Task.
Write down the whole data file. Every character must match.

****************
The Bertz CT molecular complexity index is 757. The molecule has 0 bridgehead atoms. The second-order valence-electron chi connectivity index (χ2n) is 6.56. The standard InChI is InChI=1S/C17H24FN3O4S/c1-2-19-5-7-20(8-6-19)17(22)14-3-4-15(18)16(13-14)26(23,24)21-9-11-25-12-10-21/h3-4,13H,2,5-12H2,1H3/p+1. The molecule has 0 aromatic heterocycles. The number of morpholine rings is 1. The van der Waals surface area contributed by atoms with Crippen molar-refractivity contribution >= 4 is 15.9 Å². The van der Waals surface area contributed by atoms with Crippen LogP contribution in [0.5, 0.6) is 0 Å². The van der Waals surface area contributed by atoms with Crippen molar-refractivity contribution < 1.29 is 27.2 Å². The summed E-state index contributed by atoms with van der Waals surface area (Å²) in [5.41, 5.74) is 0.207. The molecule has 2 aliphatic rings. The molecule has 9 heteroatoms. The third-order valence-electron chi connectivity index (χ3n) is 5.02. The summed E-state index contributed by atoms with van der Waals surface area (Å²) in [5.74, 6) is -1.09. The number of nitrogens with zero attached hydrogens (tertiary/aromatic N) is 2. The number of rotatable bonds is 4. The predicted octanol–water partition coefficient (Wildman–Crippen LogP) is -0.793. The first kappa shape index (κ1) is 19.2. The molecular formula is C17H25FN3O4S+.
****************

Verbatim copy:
The Bertz CT molecular complexity index is 757. The molecule has 0 bridgehead atoms. The second-order valence-electron chi connectivity index (χ2n) is 6.56. The standard InChI is InChI=1S/C17H24FN3O4S/c1-2-19-5-7-20(8-6-19)17(22)14-3-4-15(18)16(13-14)26(23,24)21-9-11-25-12-10-21/h3-4,13H,2,5-12H2,1H3/p+1. The molecule has 0 aromatic heterocycles. The number of morpholine rings is 1. The van der Waals surface area contributed by atoms with Crippen molar-refractivity contribution >= 4 is 15.9 Å². The van der Waals surface area contributed by atoms with Crippen LogP contribution in [0.5, 0.6) is 0 Å². The van der Waals surface area contributed by atoms with Crippen molar-refractivity contribution < 1.29 is 27.2 Å². The summed E-state index contributed by atoms with van der Waals surface area (Å²) in [5.41, 5.74) is 0.207. The molecule has 2 aliphatic rings. The molecule has 9 heteroatoms. The third-order valence-electron chi connectivity index (χ3n) is 5.02. The summed E-state index contributed by atoms with van der Waals surface area (Å²) in [5.74, 6) is -1.09. The number of nitrogens with zero attached hydrogens (tertiary/aromatic N) is 2. The number of rotatable bonds is 4. The predicted octanol–water partition coefficient (Wildman–Crippen LogP) is -0.793. The first kappa shape index (κ1) is 19.2. The molecular formula is C17H25FN3O4S+.